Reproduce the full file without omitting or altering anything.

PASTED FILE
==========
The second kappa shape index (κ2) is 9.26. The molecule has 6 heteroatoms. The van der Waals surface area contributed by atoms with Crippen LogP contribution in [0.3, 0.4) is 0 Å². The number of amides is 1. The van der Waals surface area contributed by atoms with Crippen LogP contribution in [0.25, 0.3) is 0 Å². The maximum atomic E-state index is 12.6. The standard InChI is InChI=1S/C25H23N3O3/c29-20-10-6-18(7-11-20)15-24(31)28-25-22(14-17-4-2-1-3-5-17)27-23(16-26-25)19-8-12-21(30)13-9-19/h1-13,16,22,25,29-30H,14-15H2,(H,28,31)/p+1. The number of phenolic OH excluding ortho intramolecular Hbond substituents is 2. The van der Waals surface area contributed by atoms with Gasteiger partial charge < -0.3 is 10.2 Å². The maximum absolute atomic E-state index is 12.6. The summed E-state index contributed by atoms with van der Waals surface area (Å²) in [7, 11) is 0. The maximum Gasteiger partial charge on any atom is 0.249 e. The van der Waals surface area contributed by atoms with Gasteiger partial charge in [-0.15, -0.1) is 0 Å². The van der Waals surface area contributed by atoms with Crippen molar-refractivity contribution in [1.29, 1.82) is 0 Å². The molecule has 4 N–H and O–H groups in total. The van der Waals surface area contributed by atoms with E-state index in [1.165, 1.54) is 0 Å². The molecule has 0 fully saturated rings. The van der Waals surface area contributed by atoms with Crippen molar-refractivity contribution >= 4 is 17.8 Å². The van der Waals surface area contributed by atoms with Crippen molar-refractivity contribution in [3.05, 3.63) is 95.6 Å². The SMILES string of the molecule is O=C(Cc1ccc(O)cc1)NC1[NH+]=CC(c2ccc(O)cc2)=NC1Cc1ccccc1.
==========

The second kappa shape index (κ2) is 9.26. The molecule has 6 heteroatoms. The van der Waals surface area contributed by atoms with Crippen LogP contribution in [0.3, 0.4) is 0 Å². The number of amides is 1. The van der Waals surface area contributed by atoms with Crippen LogP contribution in [0.25, 0.3) is 0 Å². The maximum atomic E-state index is 12.6. The standard InChI is InChI=1S/C25H23N3O3/c29-20-10-6-18(7-11-20)15-24(31)28-25-22(14-17-4-2-1-3-5-17)27-23(16-26-25)19-8-12-21(30)13-9-19/h1-13,16,22,25,29-30H,14-15H2,(H,28,31)/p+1. The number of phenolic OH excluding ortho intramolecular Hbond substituents is 2. The van der Waals surface area contributed by atoms with Gasteiger partial charge < -0.3 is 10.2 Å². The maximum absolute atomic E-state index is 12.6. The summed E-state index contributed by atoms with van der Waals surface area (Å²) in [7, 11) is 0. The maximum Gasteiger partial charge on any atom is 0.249 e. The van der Waals surface area contributed by atoms with Gasteiger partial charge in [-0.15, -0.1) is 0 Å². The van der Waals surface area contributed by atoms with Crippen molar-refractivity contribution in [1.29, 1.82) is 0 Å². The molecule has 4 N–H and O–H groups in total. The van der Waals surface area contributed by atoms with E-state index in [1.165, 1.54) is 0 Å². The molecule has 0 fully saturated rings. The van der Waals surface area contributed by atoms with Crippen molar-refractivity contribution >= 4 is 17.8 Å². The van der Waals surface area contributed by atoms with Crippen molar-refractivity contribution in [3.05, 3.63) is 95.6 Å². The SMILES string of the molecule is O=C(Cc1ccc(O)cc1)NC1[NH+]=CC(c2ccc(O)cc2)=NC1Cc1ccccc1.